(646) 355-8777

Herman & Wallace Blog

Using Yoga for Post-traumatic Stress Disorder

When I mentioned to a patient I was writing a blog on yoga for post-traumatic stress disorder (PTSD), she poured out her story to me. Her ex-husband had been abusive, first verbally and emotionally, and then came the day he shook her. Violently. She considered taking her own life in the dark days that followed. Yoga, particularly the meditation aspect, as well as other counseling, brought her to a better place over time. Decades later, she is happily married and has practiced yoga faithfully ever since. Sometimes a therapy’s anecdotal evidence is so powerful academic research is merely icing on the cake.

Walker and Pacik (2017) reported 3 cases of military veterans showing positive outcomes with controlled rhythmic yogic breathing on post-traumatic stress disorder. Yoga has been theorized to impact the body’s reaction to stress by helping to modulate important physiological systems, which, when compromised, allow PTSD to develop and thrive. This particular study focuses on 3 veterans with PTSD and their responses to Sudarshan Kriya (SKY), a type of pranayama (controlled yogic breathing). Over the course of 5 days, the participants engaged in 3-4 hours/day of light stretching/yoga, group talks about self-care and self-empowerment, and SKY. There are 4 components of breathwork in SKY: (1) Ujjayi (‘‘Victorious Breath’’); (2) Bhastrika (‘‘Bellows Breath’’); (3) Chanting Om three times with very prolonged expiration; and, (4) Sudarshan Kriya, (an advanced form of rhythmic, cyclical breathing).

This study by Walker and Pacik (2017) included 3 voluntary participants: a 75 and a 72 year old male veteran and a 57 year old female veteran, all whom were experiencing a varying cluster of PTSD symptoms for longer than 6 months. Pre- and post-course scores were evaluated from the PTSD Checklist (a 20-item self-reported checklist), the Military Version (PCL-M). All the participants reported decreased symptoms of PTSD after the 5 day training course. The PCL-M scores were reduced in all 3 participants, particularly in the avoidance and increased arousal categories. Even the participant with the most severe symptoms showed impressive improvement. These authors concluded Sudarshan Kriya (SKY) seemed to decrease the symptoms of PTSD in 3 military veterans.

Cushing et al., (2018) recently published online a study testing the impact of yoga on post-9/11 veterans diagnosed with PTSD. The participants were >18 years old and scored at least 30 on the PTSD Checklist-Military version (PCL-M). They participated in weekly 60-minute yoga sessions for 6 weeks including Vinyasa-style yoga and a trauma-sensitive, military-culture based approach taught by a yoga instructor and post-9/11 veteran. Pre- and post-intervention scores were obtained by 18 veterans. Their PTSD symptoms decreased, and statistical and clinical improvements in the PCL-M scores were noted. They also had improved mindfulness scores and decreased insomnia, depression, and anxiety. The authors concluded a trauma-sensitive yoga intervention may be effective for veterans with PTSD symptoms.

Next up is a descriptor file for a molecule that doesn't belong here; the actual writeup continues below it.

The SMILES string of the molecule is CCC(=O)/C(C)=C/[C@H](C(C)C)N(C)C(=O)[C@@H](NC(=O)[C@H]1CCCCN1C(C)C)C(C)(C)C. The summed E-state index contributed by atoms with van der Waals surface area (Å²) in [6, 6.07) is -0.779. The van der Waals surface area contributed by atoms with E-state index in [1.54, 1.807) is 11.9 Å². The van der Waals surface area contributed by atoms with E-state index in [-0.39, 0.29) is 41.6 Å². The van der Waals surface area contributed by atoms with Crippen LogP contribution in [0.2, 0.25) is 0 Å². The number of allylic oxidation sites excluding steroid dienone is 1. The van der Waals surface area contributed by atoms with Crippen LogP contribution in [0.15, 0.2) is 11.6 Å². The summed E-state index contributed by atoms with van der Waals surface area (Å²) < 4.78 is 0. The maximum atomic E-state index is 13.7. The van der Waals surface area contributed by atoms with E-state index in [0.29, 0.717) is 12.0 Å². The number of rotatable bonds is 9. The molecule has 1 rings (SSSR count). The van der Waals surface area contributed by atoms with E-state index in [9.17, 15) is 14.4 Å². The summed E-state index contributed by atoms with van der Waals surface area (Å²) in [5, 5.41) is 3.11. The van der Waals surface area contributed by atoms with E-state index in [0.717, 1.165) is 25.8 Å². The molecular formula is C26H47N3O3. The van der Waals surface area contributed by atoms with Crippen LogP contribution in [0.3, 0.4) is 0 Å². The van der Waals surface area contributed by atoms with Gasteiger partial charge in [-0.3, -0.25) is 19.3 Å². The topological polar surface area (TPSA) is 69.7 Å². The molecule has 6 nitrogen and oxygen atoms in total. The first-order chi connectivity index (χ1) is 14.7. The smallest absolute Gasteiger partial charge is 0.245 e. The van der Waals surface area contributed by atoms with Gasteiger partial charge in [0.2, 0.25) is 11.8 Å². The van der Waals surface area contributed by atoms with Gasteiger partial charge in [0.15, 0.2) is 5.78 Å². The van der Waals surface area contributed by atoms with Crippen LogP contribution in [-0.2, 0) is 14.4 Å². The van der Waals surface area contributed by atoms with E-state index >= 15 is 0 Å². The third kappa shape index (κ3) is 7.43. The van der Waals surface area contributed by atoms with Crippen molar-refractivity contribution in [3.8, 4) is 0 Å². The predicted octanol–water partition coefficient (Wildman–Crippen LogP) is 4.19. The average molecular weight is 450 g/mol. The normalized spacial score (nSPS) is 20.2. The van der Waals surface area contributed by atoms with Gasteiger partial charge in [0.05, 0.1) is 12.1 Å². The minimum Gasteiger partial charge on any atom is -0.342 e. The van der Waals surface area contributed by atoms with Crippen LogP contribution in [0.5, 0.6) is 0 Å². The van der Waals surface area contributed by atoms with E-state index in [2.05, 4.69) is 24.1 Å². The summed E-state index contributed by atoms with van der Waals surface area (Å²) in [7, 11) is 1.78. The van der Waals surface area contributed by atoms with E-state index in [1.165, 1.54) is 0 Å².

Domestic violence, sexual assault, and unimaginable military experiences can all result in PTSD. People in our profession and even more likely, the patients we treat, may live with these horrors in the deepest recesses of their minds. Yoga is gaining acceptance as an adjunctive therapy to improving the symptoms of PTSD. The Trauma Awareness for the Physical Therapist course may assist in shedding light on a dark subject.


Walker, J., & Pacik, D. (2017). Controlled Rhythmic Yogic Breathing as Complementary Treatment for Post-Traumatic Stress Disorder in Military Veterans: A Case Series. Medical Acupuncture, 29(4), 232–238.
Cushing, RE, Braun, KL, Alden C-Iayt, SW, Katz ,AR. (2018). Military-Tailored Yoga for Veterans with Post-traumatic Stress Disorder. Military Medicine. doi:org/10.1093/milmed/usx071

Continue reading

Benefits of working with the breath

In his famous book Light on Yoga, B K S Iyengar describes pranayama as “extension of breath and its control”1.  Pranayama includes all aspects of breathwork: inhalation, exhalation, and breath retention.  As clinicians treating pelvic floor dysfunction, we emphasize the importance of breathing as a critical component of rehabilitation.  Physical therapists Paul Hodges (et al) and Julie Wiebe describe a piston-like relationship between the diaphragm and pelvic floor2,3.  Pranayama, or conscious breathing, can enhance this relationship, especially if there are holding patterns in the pelvis. On inhalation, the pelvic floor muscles and diaphragm move caudally. On exhalation, the pelvic floor muscles and diaphragm move cranially4.  As physical therapists, we instruct patients to use the breath in coordination with the pelvic floor muscles to obtain optimal stability and continence. 

 
Pelvic organ prolapse and urinary/fecal incontinence are often caused by a lack of tonic support and muscular strength of the pelvic floor, core and surrounding pelvic girdle musculature5.  Optimal pelvic floor support from adequate strength, core stability, and neuromuscular control allows for continence and organ support. For optimal core stability, there must be coordination and strength of all components of the deep core musculature – pelvic floor muscles, transverse abdominals, multifidi, and diaphragm6. The “Soda Pop Can Model of Postural Control”, conceptualized by Mary Massery, illustrates how the pressure system of an aluminum soda can maintains the stability of the structure7. Loss of support can happen at the top (i.e. tracheotomy), front (i.e. diastasis recti abdominus), back (i.e. disc herniation), or bottom (i.e. pelvic organ prolapse or incontinence). A “leak” in the structural integrity could affect postural control, core stability, and continence.  This concept underlines the importance of breath retraining as one aspect of our treatment plan.